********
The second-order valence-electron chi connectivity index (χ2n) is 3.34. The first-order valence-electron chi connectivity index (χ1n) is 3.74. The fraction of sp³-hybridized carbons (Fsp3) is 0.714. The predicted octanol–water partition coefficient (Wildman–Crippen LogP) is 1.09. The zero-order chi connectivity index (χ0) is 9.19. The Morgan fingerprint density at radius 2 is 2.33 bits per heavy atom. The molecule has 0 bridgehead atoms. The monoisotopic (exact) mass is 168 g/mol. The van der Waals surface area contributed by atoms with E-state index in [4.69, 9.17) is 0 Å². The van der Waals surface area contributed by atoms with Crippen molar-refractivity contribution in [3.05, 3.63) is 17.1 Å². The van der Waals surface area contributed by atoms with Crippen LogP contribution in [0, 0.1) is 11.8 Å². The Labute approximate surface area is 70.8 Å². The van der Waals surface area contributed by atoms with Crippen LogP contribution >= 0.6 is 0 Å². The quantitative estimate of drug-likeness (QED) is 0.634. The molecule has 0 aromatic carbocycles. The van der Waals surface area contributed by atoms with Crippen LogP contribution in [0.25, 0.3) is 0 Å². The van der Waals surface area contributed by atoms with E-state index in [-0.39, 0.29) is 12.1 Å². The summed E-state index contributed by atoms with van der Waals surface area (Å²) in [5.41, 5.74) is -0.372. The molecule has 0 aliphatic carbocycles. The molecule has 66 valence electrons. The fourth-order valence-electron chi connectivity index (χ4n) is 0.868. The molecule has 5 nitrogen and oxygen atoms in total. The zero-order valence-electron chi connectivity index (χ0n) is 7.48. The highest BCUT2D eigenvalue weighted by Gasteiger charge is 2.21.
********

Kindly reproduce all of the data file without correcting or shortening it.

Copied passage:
The second-order valence-electron chi connectivity index (χ2n) is 3.34. The first-order valence-electron chi connectivity index (χ1n) is 3.74. The fraction of sp³-hybridized carbons (Fsp3) is 0.714. The predicted octanol–water partition coefficient (Wildman–Crippen LogP) is 1.09. The zero-order chi connectivity index (χ0) is 9.19. The Morgan fingerprint density at radius 2 is 2.33 bits per heavy atom. The molecule has 0 bridgehead atoms. The monoisotopic (exact) mass is 168 g/mol. The van der Waals surface area contributed by atoms with E-state index in [4.69, 9.17) is 0 Å². The van der Waals surface area contributed by atoms with Crippen molar-refractivity contribution in [3.05, 3.63) is 17.1 Å². The van der Waals surface area contributed by atoms with Crippen LogP contribution in [0, 0.1) is 11.8 Å². The Labute approximate surface area is 70.8 Å². The van der Waals surface area contributed by atoms with Crippen LogP contribution >= 0.6 is 0 Å². The quantitative estimate of drug-likeness (QED) is 0.634. The molecule has 0 aromatic carbocycles. The van der Waals surface area contributed by atoms with Crippen LogP contribution in [0.25, 0.3) is 0 Å². The van der Waals surface area contributed by atoms with E-state index in [-0.39, 0.29) is 12.1 Å². The summed E-state index contributed by atoms with van der Waals surface area (Å²) in [5.41, 5.74) is -0.372. The molecule has 0 aliphatic carbocycles. The molecule has 66 valence electrons. The fourth-order valence-electron chi connectivity index (χ4n) is 0.868. The molecule has 5 nitrogen and oxygen atoms in total. The zero-order valence-electron chi connectivity index (χ0n) is 7.48. The highest BCUT2D eigenvalue weighted by Gasteiger charge is 2.21.